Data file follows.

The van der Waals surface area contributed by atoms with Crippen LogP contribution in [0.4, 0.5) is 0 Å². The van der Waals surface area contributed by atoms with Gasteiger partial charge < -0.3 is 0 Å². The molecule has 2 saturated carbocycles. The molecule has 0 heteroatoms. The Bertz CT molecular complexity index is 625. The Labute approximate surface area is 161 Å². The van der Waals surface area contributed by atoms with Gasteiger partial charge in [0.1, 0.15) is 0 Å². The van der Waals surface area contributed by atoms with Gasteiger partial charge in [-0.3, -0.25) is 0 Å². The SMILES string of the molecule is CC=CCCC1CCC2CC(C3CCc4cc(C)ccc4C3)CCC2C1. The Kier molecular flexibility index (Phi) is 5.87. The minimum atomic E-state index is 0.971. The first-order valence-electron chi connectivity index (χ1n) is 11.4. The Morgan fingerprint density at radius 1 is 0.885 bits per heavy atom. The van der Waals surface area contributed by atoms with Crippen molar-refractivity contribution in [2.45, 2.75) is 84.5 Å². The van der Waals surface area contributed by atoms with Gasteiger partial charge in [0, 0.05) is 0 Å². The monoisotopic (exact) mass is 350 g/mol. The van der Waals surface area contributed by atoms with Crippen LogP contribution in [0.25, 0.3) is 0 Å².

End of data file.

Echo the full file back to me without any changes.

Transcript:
The van der Waals surface area contributed by atoms with Crippen LogP contribution in [0.4, 0.5) is 0 Å². The van der Waals surface area contributed by atoms with Gasteiger partial charge < -0.3 is 0 Å². The molecule has 2 saturated carbocycles. The molecule has 0 heteroatoms. The Bertz CT molecular complexity index is 625. The Labute approximate surface area is 161 Å². The van der Waals surface area contributed by atoms with Gasteiger partial charge in [0.1, 0.15) is 0 Å². The van der Waals surface area contributed by atoms with Gasteiger partial charge in [-0.3, -0.25) is 0 Å². The SMILES string of the molecule is CC=CCCC1CCC2CC(C3CCc4cc(C)ccc4C3)CCC2C1. The Kier molecular flexibility index (Phi) is 5.87. The minimum atomic E-state index is 0.971. The first-order valence-electron chi connectivity index (χ1n) is 11.4. The Morgan fingerprint density at radius 1 is 0.885 bits per heavy atom. The van der Waals surface area contributed by atoms with Crippen molar-refractivity contribution in [2.45, 2.75) is 84.5 Å². The van der Waals surface area contributed by atoms with Gasteiger partial charge in [0, 0.05) is 0 Å². The monoisotopic (exact) mass is 350 g/mol. The van der Waals surface area contributed by atoms with Crippen LogP contribution in [0.25, 0.3) is 0 Å².